Make Plastic History with 15Hatfields: a venue guide to Plastic Free July
Events are impermanent in their very nature. This has always posed a challenge to event professionals who are conscious of the effect that waste has on carbon emissions. As part of our Make Plastic History campaign, in 2019 we committed to identifying and removing all single-use plastic from our venue and across our supply chain. Three years on, we take a look at some of the sustainable alternatives we discovered along the way.
We have identified key areas for event planners and venues to target to go plastic free this July and beyond.
The events industry has had a huge historical impact on climate change, in part by accelerating the production and disposal of single-use plastic utensils. Banning disposable cutlery was our very first step towards becoming a plastic free venue. When you attend catered events at 15Hatfields, you will not find a plastic fork in sight. All our cutlery is reusable and made in Sheffield from at least 90% recycled steel.
Plastics have become ubiquitous in packaging but there are ways to avoid single-use plastic, particularly in the case of individually wrapped snacks. We recommend working with suppliers that produce and deliver loose items like cookies. The quickest way to encourage suppliers to provide packaging-free alternatives is to purchase in-house refillable containers.
At 15Hatfields we have a selection of refillable jars and bottles made from recycled glass. Instead of serving granola in plastic pots, our local catering specialist Eden Caterers refills our reusable glass jars. We also use recycled glassware to serve fair trade biscuits that guests can enjoy without worrying about how to dispose of packets. We are pleased to see the emergence of refill culture in wider society with a growing number of food retail outlets encouraging customers to adopt a more sustainable approach to their shopping.
Auditing is a significant part of the journey to becoming plastic free. It’s important to remember that surprises and challenges are an inevitable part of this process. Plastic doesn’t always appear on the surface and sometimes it’s only with research that we can discover the full extent of a problem. Take tea bags for instance, we see the paper bag but not the sealing agent that holds it together.
Teapigs temples have created tea bags made from corn starch and sealed together with heat rather than polypropylene. In buffet and breakout areas at 15Hatfields, you will find Teapigs’ plastic free tea bags served in recycled glass tea caddies.
The cleaning industry has been a major contributor to ocean pollution over the years. Cleaning products are often packaged in plastic and common ingredients include chemicals that are harmful to aquatic life. ‘Environmentally friendly’ and ‘detergent’ are not words traditionally associated with each other, but sustainable cleaning products do exist! Delphis Eco has created the first range of cleaning products in the UK that use entirely recycled packaging.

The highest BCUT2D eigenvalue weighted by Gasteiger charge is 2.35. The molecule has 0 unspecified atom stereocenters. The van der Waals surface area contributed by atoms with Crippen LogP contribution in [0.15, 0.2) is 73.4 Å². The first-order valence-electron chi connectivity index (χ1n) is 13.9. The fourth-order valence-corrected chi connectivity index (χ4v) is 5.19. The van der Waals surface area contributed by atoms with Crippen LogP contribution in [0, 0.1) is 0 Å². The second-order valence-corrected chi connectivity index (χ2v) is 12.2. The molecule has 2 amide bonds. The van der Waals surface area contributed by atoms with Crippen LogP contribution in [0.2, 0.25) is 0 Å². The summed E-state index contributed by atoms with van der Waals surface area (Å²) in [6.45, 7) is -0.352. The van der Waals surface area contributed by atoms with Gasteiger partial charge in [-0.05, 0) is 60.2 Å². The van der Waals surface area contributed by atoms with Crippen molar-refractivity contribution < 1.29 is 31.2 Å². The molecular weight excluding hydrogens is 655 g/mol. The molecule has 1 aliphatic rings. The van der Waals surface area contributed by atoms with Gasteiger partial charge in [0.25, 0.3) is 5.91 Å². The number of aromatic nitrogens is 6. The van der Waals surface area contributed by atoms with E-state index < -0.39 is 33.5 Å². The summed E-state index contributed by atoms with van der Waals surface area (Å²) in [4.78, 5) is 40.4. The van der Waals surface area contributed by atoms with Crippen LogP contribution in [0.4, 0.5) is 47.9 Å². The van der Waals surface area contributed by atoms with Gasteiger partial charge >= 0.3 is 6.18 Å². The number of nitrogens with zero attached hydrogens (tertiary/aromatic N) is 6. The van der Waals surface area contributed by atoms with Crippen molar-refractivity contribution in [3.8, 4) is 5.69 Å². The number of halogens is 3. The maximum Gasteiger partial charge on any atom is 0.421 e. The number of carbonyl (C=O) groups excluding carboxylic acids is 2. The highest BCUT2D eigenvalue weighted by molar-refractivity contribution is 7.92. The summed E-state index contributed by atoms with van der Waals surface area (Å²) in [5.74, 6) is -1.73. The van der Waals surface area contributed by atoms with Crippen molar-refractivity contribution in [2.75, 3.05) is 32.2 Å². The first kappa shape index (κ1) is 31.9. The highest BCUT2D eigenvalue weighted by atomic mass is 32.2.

The detergent we receive from Delphis Eco is packaged in recycled plastic bottles made from UK plastic milk bottles. This plant-based detergent is free-from a range of compounds, including phosphates, that have contributed to the degradation of marine ecosystems.
While we encourage venues to prioritise the replacement of single-use plastics with sustainable alternatives, there are creative ways to repurpose plastics that have been discarded. For venues looking to refurnish, we recommend contributing to the circular economy and making the most of existing materials. After all, the durability of plastics is what makes them both useful to us and harmful to the environment.
The reception desk and bar at 15Hatfields are made from recycled fabric conditioner bottles. We sourced the materials from Smile Plastics, a UK based micro-factory that transforms plastic waste into quality, decorative materials.
Read more about our journey to eliminating single-use plastic and discover additional sustainable substitutes here.
15Hatfields is the official venue of the Chartered Institute of Environmental Health (CIEH), which as an organisation, campaigns to reduce plastic waste. As Scotland introduces a ban on many single-use plastics and the Welsh Government considers banning single-use carrier bags and plastic wet wipes, CIEH continues to campaign around the waste reduction plans set out in the UK Government’s Environment Act.